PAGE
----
Key Components of the Genetic Code of Wheat Decoded

First Posted: Nov 30, 2012 03:04 AM EST

The genetic code of one of the world's most important crops has been decoded by a team of scientists. The first analysis of the complex and large bread wheat genome is one of the major breakthroughs in breeding wheat varieties that are more productive and disease resistant.

This study was carried out by a team of scientists including Professor Keith Edwards and Dr Gary Barker from the University of Bristol.

By identifying nearly 96,000 wheat genes and gaining a sound insight into the links between them, a strong base is laid to accelerate wheat improvement through advanced molecular breeding and genetic engineering.

The project was led by scientists from Britain, Germany and the U.S. The team filtered through vast amounts of DNA sequence data, effectively translating the sequence into something that plant breeders could use.

Professor Keith Edwards said: "Since 1980, the rate of increase in wheat yields has declined. Analysis of the wheat genome sequence data provides a new and very powerful foundation for breeding future generations of wheat more quickly and more precisely, to help address this problem."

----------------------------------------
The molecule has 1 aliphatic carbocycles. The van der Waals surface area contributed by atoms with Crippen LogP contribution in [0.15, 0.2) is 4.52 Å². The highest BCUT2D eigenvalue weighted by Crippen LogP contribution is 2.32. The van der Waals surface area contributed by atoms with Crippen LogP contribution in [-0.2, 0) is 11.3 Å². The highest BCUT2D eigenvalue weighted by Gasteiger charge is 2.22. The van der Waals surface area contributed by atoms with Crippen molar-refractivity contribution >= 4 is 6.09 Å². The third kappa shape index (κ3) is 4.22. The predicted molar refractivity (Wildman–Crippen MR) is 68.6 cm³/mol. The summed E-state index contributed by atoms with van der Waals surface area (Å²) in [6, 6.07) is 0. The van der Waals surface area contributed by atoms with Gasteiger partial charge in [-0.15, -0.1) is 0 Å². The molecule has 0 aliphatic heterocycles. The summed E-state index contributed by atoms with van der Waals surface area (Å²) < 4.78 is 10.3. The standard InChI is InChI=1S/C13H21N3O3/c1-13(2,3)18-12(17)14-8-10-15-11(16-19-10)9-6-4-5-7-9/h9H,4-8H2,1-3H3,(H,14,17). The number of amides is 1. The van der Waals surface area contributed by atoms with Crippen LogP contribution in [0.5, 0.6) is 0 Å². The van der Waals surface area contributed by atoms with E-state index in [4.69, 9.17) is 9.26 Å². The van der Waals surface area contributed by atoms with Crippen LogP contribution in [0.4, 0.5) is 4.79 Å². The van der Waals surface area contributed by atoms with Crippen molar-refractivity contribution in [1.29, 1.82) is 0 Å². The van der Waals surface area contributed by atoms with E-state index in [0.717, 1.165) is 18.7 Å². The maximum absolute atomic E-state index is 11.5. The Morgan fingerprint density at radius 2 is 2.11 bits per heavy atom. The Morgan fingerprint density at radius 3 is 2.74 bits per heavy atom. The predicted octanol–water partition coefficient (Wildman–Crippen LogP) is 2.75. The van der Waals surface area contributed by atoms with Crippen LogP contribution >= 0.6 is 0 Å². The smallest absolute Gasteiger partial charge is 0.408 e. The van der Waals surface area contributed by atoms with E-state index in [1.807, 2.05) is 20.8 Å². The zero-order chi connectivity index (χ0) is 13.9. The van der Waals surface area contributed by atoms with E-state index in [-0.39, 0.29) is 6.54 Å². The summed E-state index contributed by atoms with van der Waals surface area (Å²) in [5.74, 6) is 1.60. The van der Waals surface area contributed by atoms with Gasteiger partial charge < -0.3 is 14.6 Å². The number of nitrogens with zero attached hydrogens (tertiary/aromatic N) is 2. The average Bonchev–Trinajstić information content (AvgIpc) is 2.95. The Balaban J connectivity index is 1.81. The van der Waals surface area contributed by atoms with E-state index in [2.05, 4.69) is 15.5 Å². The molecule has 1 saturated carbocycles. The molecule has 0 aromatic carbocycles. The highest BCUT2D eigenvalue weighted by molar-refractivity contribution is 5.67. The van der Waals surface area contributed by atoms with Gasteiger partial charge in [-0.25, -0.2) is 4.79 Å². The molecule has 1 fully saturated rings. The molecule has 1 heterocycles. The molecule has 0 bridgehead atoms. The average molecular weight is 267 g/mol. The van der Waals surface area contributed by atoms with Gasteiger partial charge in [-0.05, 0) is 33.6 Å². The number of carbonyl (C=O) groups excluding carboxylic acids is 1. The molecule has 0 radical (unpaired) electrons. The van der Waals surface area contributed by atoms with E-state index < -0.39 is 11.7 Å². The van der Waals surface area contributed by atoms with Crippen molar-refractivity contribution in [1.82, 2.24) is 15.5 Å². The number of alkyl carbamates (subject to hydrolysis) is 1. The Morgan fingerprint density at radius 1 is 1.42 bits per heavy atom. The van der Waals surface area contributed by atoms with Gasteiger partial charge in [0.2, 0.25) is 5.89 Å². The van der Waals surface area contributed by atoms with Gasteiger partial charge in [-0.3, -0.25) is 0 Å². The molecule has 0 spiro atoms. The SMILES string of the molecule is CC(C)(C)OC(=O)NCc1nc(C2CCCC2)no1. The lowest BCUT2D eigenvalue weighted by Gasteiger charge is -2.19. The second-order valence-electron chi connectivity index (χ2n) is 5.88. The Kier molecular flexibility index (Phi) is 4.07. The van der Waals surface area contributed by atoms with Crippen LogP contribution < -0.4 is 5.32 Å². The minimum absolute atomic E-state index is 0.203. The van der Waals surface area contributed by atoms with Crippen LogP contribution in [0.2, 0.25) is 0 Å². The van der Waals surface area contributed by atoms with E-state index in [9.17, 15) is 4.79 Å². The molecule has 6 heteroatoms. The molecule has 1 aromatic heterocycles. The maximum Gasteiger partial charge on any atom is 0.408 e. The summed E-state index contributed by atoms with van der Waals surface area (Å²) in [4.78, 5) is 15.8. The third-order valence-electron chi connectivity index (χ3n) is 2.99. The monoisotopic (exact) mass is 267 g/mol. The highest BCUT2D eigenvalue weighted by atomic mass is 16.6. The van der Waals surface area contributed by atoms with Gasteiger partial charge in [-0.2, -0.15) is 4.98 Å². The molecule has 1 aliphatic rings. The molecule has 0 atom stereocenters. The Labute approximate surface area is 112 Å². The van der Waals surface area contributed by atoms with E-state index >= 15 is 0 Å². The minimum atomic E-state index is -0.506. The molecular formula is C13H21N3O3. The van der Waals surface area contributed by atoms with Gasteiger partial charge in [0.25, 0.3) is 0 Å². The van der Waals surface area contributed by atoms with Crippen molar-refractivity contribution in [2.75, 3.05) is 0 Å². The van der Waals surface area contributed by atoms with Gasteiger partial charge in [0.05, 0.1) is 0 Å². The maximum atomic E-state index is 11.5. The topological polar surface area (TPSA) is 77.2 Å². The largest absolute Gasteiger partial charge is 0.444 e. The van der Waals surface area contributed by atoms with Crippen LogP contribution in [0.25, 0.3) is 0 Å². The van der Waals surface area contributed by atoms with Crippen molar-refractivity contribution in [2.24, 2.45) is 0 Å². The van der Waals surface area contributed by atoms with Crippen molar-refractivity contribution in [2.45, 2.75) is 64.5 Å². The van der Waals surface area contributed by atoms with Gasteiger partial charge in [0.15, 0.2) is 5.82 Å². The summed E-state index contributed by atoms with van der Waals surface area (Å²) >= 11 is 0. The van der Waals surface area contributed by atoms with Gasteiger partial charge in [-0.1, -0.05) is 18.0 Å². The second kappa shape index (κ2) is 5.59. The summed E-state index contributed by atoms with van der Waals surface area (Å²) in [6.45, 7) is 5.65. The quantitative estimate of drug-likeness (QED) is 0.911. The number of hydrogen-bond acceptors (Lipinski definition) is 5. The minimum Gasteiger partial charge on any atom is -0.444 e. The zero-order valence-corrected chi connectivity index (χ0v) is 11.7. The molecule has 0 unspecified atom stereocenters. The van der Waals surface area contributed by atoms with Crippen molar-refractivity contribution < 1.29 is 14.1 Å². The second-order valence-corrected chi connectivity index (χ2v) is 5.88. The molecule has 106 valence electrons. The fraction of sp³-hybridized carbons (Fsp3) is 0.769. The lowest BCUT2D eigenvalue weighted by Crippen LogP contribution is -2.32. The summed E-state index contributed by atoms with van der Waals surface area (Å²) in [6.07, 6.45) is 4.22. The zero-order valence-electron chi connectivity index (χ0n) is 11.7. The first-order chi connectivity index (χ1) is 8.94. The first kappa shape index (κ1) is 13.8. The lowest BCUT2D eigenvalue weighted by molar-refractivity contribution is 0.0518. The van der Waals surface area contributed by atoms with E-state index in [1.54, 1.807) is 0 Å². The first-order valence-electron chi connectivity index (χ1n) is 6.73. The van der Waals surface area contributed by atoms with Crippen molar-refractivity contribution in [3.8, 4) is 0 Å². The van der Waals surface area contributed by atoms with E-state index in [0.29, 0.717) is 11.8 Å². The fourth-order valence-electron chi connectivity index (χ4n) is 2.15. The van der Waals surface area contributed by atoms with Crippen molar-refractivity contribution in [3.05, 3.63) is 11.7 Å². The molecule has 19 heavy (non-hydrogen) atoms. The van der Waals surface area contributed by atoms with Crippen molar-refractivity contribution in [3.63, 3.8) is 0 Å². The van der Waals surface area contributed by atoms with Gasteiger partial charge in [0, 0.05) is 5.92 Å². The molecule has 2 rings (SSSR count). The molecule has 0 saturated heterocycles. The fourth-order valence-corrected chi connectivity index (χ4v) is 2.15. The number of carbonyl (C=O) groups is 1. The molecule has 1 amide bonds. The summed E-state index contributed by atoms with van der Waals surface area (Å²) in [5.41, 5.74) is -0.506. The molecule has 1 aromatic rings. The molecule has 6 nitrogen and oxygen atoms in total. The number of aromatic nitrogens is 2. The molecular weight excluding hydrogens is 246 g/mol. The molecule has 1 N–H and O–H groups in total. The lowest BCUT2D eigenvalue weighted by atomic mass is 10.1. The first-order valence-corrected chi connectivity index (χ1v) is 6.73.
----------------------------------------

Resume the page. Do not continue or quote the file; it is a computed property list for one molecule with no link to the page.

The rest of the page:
The analysis is already being used in research to introduce a wider range of genetic variation into commercial cultivation and make use of wild wheat's unused genetic pools that could help advance tolerance to diseases and the effects of climate change. 

Professor Douglas Kell, Biotechnology and Biological Sciences Research Council, Chief Executive, said: "In the face of this year's wheat crop losses, and worries over the impact on prices for consumers, this breakthrough in our understanding of the bread wheat genome could not have come at a better time. This modern strategy is a key component to supporting food security and gives breeders the tools to produce more robust varieties with higher yields. It will help to identify the best genetic sequences for use in breeding programmes."

David Willetts, Minister for Universities and Science said: "This groundbreaking research is testament to the excellence of Britain's science base and demonstrates the capability we want to build on through the agri-tech strategy currently being developed. The findings will help us feed a growing global population by speeding up the development of new varieties of wheat able to cope with the challenges faced by farmers worldwide."

The study was published in the journal Nature.

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